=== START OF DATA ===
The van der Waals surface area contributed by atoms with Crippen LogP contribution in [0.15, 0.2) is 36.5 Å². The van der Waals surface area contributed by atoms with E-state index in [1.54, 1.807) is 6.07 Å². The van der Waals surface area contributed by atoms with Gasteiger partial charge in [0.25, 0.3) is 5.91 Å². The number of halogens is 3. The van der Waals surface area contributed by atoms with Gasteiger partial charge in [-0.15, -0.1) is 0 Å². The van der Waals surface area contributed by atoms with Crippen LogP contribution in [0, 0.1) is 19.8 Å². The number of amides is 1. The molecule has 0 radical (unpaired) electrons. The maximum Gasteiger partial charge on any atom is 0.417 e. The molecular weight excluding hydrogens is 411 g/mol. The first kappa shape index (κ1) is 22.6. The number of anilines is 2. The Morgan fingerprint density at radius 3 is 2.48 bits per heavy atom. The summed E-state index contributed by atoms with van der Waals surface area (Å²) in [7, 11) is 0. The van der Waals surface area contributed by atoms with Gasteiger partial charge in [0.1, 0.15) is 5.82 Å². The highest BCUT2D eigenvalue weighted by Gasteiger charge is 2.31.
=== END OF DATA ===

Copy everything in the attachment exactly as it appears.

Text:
The van der Waals surface area contributed by atoms with Crippen LogP contribution in [0.15, 0.2) is 36.5 Å². The van der Waals surface area contributed by atoms with E-state index in [1.54, 1.807) is 6.07 Å². The van der Waals surface area contributed by atoms with Gasteiger partial charge in [0.25, 0.3) is 5.91 Å². The number of halogens is 3. The van der Waals surface area contributed by atoms with Gasteiger partial charge in [-0.15, -0.1) is 0 Å². The van der Waals surface area contributed by atoms with Crippen LogP contribution in [0, 0.1) is 19.8 Å². The number of amides is 1. The molecule has 0 radical (unpaired) electrons. The maximum Gasteiger partial charge on any atom is 0.417 e. The molecular weight excluding hydrogens is 411 g/mol. The first kappa shape index (κ1) is 22.6. The number of anilines is 2. The Morgan fingerprint density at radius 3 is 2.48 bits per heavy atom. The summed E-state index contributed by atoms with van der Waals surface area (Å²) in [7, 11) is 0. The van der Waals surface area contributed by atoms with Gasteiger partial charge in [0.1, 0.15) is 5.82 Å². The highest BCUT2D eigenvalue weighted by Gasteiger charge is 2.31.